From this moment on, the expression "Irish cas" will take on a new meaning for the wine sector. On June 21st, in fact, the Dublin government notified the European Commission of the draft 2022 regulation on public health which includes the introduction of mandatory health warnings on the label of alcoholic beverages. The news for the wine sector creates a very dangerous precedent, just at the moment when in the Old Continent there is a heated debate on health warnings on the label, nutriscore and reviews of the promotion system in the implementation of the Cancer Plan.
Health warnings for Irish wine
The deadline for submitting comments on this initiative is September 22nd. Then, in the absence of objections from the EU Commission, the new Irish legislation will be applied to all alcoholic products placed on the national market. In what way? The proposal includes health warnings that relate drinking to liver disease and fatal cancer, in addition to the crossed-out pictogram of the pregnant woman, the amount of grams of alcohol and the number of calories contained in the product. Lastly, linking to askaboutalcohol.ie website to find information on public health in relation to alcohol consumption (see image). Six points that destroy in an instant many months of battles in the sector against the proposal of the EU Commission to equate the effects of alcohol based on consumption and abuse. We recall, in fact, that last February, thanks to teamwork with Italy, at the last minute the two things were not put on the same level and the use of alarmist labels (cigarette-style) had been avoided, pending understanding how to introduce responsible consumption warnings.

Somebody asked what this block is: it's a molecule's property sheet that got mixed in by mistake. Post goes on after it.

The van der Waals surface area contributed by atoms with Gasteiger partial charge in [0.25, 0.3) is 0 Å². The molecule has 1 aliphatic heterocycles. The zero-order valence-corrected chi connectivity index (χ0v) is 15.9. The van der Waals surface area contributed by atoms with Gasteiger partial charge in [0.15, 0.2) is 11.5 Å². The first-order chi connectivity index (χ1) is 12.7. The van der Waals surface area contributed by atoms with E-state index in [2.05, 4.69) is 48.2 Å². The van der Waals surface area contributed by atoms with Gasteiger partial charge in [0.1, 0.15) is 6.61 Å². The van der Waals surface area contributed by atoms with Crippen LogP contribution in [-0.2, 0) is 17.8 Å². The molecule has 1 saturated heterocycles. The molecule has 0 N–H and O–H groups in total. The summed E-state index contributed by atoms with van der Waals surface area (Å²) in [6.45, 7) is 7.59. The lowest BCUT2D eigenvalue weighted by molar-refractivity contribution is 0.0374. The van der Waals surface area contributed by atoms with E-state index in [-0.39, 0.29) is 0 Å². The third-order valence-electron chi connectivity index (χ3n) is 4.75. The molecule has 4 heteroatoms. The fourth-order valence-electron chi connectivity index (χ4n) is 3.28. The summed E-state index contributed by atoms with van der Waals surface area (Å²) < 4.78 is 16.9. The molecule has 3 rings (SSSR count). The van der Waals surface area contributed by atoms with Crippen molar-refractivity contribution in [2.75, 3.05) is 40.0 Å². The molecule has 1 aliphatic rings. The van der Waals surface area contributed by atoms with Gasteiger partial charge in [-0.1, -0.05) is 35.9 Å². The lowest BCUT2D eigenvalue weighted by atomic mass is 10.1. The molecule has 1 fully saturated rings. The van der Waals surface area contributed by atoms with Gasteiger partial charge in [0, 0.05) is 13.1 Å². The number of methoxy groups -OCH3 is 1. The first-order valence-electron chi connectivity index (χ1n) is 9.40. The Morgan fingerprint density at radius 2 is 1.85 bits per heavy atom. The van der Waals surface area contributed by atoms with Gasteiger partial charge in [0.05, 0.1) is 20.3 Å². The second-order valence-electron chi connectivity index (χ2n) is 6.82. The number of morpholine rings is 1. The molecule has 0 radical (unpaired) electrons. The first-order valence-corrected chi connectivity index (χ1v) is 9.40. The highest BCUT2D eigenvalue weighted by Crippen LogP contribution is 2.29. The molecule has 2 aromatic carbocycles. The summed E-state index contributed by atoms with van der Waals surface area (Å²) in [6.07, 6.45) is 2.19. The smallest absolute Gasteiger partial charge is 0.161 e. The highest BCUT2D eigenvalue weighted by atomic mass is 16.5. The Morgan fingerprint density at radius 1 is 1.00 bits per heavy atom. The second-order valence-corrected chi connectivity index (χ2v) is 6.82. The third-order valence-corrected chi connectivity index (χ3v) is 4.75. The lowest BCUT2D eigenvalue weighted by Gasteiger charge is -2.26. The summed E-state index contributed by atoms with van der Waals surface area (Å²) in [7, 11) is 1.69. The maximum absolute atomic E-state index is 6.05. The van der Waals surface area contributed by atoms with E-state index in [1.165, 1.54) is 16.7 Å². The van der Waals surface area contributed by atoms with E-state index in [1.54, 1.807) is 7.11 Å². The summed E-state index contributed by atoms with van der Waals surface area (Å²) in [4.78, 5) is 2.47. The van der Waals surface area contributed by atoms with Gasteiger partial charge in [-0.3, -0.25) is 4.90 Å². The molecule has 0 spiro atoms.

Health warnings in the wine sector
"What’s alarming" is the comment of UIV President Lamberto Frescobaldi "is that the Irish request could lead, in the coming months, to an initiative by the European Commission on health warnings for the whole continent. Practically, the health warnings that the EU political institution wanted to delete from the text are now in danger of coming back through the window." Ireland taking this initiative - a country in which there is a whole literature on the obsessive relationship between alcohol and society - speaks volumes and "clears" wine from the leading role in so-called "heavy episodic drinking." According to WHO data processed by the UIV Observatory, compared to Italians, the Irish consume on average almost triple the spirits and 250% more beer. With wine accounting for only 25% of the shopping basket, against 63% in Italy. "The Irish case is emblematic" observes UIV Secretary General, Paolo Castelletti "and reflects a fairly common condition in Northern European countries, where compulsive alcohol drinking, which represents a much more pressing social issue than in the Mediterranean area, is certainly not connected to wine."
To pay the consequences, however, will be above all wine, if this race towards demonization of consumption does not stop. Will just over two months be enough to set up effective counter actions to regulate the forward flight of individual member countries? And who will be next after Ireland?
by Loredana Sottile